It's possible to trade profitably on the Forex, the nearly $2 trillion worldwide currency exchange market. But the odds are against you, even more so if you don't prepare and plan your trades. According to a 2014 Bloomberg report, several analyses of retail Forex trading, including one by the National Futures Association (NFA), the industry's regulatory body, concluded that more than two out of three Forex traders lose money. This suggests that self-education and caution are recommended. Here are some approaches that may improve your odds of taking a profit. Prepare Before You Begin Trading Because the Forex market is highly leveraged -- as much as 50 to 1 -- it can have the same appeal as buying a lottery ticket: some small chance of making a killing. This, however, isn't trading; it's gambling, with the odds long against you. A better way of entering the Forex market is to carefully prepare. Beginning with a practice account is helpful and risk-free. While you're trading in your practice account, read the most frequently recommended Forex trading books, among them Currency Forecasting: A Guide to Fundamental and Technical Models of Exchange Rate Determination, by Michael R. Rosenberg is short, not too sweet and highly admired introduction to the Forex market. Forex Strategies: Best Forex Strategies for High Profits and Reduced Risk, by Matthew Maybury is an excellent introduction to Forex trading. The Little Book of Currency Trading: How to Make Big Profits in the World of Forex, by Kathy Lien is another concise introduction that has stood the test of time. All three are available on Amazon. Rosenberg's book, unfortunately, is pricey, but it's widely available in public libraries. "Trading in the Zone: Master the Market with Confidence, Discipline and a Winning Attitude," by Mark Douglas is another good book that's available on Amazon, and, again, somewhat pricey, although the Kindle edition is not. Use the information gained from your reading to plan your trades before plunging in. The more you change your plan, the more you end up in trouble and the less likely that elusive forex profit will end up in your pocket. Diversify and Limit Your Risks Two strategies that belong in every trader's arsenal are: Diversification: Traders who execute many small traders, particularly in different markets where the correlation between markets is low, have a better chance of making a profit. Putting all your money in one big trade is always a bad idea. Familiarize yourself with ways guaranteeing a profit on an already profitable order, such as a trailing stop, and of limiting losses using stop and limit orders. These strategies and more are covered in the recommended books. Novice traders often make the mistake of concentrating on how to win; it's even more important to understand how to limit your losses. Be Patient Forex traders, particularly beginners, are prone to getting nervous if a trade does not go their way immediately, or if the trade goes into a little profit they get itchy to pull the plug and walk away with a small profit that could have been a significant profit with little downside risk using appropriate risk reduction strategies. In "On Any Given Sunday," Al Pacino reminds us that "football is a game of inches." That's a winning attitude in the Forex market as well. Remember that you are going to win some trades and lose others. Take satisfaction in the accumulation of a few more wins than losses. Over time, that could make you rich!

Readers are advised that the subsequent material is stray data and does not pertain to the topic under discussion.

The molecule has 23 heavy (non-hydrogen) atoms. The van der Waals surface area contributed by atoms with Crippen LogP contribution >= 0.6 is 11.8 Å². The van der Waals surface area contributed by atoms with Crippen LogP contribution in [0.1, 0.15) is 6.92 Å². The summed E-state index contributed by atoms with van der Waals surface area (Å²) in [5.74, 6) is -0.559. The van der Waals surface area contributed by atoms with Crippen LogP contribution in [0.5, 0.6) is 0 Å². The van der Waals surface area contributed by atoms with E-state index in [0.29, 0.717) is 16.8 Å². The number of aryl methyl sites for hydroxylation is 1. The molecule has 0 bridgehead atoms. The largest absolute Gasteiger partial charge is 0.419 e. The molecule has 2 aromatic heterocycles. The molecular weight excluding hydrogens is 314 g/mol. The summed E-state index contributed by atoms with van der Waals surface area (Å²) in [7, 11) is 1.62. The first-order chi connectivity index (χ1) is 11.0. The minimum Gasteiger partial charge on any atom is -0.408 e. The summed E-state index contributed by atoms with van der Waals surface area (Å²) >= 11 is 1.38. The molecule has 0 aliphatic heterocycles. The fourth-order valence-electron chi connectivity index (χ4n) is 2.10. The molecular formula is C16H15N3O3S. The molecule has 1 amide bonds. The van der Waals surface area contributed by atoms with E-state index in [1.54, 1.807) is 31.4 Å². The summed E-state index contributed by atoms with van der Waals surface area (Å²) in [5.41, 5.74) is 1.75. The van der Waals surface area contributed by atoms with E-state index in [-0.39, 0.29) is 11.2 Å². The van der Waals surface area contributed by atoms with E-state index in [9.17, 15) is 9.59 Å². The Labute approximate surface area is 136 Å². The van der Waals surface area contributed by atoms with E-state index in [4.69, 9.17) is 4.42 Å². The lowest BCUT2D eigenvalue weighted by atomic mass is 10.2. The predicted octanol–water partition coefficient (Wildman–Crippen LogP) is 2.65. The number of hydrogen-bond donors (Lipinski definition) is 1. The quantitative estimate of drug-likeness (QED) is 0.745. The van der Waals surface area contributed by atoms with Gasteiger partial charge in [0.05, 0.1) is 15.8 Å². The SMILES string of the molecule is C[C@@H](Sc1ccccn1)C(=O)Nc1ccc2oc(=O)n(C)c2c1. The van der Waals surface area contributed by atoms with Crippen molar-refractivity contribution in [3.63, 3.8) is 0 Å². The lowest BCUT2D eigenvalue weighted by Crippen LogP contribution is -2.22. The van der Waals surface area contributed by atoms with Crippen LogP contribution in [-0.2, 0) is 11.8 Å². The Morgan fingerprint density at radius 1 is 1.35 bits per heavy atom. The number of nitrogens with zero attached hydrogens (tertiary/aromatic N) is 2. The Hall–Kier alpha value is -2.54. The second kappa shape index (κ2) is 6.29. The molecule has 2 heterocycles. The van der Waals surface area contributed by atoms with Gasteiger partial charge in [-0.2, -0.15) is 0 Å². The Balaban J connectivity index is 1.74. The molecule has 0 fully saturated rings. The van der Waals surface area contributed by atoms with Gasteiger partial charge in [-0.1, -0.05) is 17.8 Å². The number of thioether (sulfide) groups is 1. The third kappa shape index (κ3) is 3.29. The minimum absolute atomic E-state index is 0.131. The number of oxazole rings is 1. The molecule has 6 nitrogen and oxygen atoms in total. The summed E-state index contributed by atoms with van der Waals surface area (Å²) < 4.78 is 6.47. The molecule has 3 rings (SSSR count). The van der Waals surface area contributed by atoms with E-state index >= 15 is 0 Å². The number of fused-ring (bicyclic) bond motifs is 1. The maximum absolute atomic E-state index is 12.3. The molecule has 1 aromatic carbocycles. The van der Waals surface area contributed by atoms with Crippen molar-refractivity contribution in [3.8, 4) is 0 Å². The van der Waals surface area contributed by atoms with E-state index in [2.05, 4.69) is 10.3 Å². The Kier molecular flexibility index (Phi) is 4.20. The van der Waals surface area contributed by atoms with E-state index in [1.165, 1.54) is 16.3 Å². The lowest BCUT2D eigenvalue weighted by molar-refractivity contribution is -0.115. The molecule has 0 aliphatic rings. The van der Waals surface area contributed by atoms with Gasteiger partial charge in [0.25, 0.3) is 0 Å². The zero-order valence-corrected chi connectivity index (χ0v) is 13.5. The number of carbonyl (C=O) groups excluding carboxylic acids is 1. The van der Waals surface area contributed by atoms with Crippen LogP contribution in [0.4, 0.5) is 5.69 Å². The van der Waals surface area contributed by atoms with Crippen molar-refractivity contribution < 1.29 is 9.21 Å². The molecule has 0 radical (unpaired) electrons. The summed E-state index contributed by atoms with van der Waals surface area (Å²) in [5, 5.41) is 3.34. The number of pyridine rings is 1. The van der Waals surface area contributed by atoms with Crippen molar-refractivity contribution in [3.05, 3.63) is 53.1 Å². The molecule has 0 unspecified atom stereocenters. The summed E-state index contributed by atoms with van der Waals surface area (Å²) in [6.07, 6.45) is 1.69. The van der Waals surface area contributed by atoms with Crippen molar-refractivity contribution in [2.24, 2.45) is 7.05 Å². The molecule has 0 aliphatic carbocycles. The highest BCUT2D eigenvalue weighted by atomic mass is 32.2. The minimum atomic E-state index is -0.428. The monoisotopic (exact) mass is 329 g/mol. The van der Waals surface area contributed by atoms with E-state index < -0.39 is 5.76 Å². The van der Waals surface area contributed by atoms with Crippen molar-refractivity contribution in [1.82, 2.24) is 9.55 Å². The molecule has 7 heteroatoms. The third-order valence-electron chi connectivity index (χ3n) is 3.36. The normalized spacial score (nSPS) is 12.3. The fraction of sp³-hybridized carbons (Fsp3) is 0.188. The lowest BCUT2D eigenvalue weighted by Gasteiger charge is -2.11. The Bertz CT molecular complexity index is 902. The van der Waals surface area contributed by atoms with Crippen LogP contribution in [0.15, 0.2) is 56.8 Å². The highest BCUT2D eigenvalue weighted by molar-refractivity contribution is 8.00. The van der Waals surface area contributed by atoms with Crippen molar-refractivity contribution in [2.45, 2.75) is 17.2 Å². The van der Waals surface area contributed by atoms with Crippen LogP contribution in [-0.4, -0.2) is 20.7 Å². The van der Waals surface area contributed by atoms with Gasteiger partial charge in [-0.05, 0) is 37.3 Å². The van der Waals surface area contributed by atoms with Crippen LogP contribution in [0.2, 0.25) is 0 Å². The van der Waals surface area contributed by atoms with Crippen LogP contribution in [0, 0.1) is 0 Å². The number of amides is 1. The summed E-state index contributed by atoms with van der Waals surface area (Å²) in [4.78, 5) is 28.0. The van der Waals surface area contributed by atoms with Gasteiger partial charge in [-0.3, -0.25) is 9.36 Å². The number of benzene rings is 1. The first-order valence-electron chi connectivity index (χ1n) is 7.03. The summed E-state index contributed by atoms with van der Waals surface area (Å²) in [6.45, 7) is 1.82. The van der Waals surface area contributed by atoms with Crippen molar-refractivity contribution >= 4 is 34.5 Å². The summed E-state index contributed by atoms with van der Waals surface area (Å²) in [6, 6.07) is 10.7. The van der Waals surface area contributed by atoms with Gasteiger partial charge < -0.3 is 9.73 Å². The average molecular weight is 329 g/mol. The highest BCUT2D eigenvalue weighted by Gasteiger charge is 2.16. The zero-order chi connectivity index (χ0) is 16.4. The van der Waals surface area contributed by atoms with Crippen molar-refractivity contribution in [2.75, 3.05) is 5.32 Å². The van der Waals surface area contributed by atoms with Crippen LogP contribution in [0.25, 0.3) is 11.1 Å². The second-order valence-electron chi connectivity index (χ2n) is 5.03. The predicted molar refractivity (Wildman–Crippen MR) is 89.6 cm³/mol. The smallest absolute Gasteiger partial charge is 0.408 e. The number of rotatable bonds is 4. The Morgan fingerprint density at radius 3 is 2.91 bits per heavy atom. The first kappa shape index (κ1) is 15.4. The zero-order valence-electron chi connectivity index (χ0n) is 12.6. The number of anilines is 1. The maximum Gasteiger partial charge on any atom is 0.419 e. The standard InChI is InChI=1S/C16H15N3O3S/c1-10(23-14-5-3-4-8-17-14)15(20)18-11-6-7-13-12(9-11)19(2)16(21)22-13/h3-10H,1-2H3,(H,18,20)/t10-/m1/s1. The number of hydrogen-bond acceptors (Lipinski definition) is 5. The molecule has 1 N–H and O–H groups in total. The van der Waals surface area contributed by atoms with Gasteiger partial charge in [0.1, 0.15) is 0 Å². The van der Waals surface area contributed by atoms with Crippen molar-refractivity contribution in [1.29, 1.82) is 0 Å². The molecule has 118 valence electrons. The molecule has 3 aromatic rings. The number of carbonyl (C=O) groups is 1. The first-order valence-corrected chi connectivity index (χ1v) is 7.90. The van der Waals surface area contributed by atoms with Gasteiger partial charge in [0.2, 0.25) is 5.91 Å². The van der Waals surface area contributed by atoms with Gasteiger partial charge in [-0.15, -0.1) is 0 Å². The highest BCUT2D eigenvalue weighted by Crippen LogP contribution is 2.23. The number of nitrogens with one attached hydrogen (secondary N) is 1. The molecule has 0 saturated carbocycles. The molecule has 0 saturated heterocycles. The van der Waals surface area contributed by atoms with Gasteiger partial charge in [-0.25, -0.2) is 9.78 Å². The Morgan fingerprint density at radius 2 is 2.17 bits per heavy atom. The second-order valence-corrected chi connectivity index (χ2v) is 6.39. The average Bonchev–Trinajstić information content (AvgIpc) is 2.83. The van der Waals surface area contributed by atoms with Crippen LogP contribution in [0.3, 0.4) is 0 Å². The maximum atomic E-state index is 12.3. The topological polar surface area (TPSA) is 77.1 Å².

Authentic Doro Wat (Spicy Ethiopian Chicken Stew)